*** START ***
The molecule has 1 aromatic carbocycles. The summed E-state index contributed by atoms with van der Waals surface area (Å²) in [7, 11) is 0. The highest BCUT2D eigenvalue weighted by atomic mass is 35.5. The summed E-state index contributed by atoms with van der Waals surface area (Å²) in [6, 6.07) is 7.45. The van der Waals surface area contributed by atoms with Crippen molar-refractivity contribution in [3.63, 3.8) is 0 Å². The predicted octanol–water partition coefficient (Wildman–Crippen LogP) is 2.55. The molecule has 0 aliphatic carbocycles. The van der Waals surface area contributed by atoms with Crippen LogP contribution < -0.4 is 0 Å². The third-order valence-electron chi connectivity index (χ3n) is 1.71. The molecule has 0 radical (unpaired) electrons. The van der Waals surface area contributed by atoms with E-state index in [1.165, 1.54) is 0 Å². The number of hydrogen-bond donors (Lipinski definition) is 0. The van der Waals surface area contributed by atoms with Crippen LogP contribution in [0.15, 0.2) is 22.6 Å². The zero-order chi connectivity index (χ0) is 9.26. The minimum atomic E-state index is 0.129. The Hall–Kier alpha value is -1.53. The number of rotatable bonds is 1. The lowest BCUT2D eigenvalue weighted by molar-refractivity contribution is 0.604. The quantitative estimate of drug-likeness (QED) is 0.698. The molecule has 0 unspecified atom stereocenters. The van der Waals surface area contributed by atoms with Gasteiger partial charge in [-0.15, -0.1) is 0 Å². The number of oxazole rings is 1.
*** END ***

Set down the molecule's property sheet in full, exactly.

The molecule has 1 aromatic carbocycles. The summed E-state index contributed by atoms with van der Waals surface area (Å²) in [7, 11) is 0. The highest BCUT2D eigenvalue weighted by atomic mass is 35.5. The summed E-state index contributed by atoms with van der Waals surface area (Å²) in [6, 6.07) is 7.45. The van der Waals surface area contributed by atoms with Crippen molar-refractivity contribution in [3.63, 3.8) is 0 Å². The predicted octanol–water partition coefficient (Wildman–Crippen LogP) is 2.55. The molecule has 0 aliphatic carbocycles. The van der Waals surface area contributed by atoms with Crippen LogP contribution < -0.4 is 0 Å². The third-order valence-electron chi connectivity index (χ3n) is 1.71. The molecule has 0 radical (unpaired) electrons. The van der Waals surface area contributed by atoms with E-state index in [1.165, 1.54) is 0 Å². The number of hydrogen-bond donors (Lipinski definition) is 0. The van der Waals surface area contributed by atoms with Crippen LogP contribution in [0.15, 0.2) is 22.6 Å². The zero-order chi connectivity index (χ0) is 9.26. The minimum atomic E-state index is 0.129. The Hall–Kier alpha value is -1.53. The number of rotatable bonds is 1. The lowest BCUT2D eigenvalue weighted by molar-refractivity contribution is 0.604. The quantitative estimate of drug-likeness (QED) is 0.698. The molecule has 0 unspecified atom stereocenters. The van der Waals surface area contributed by atoms with Gasteiger partial charge in [-0.15, -0.1) is 0 Å². The number of oxazole rings is 1.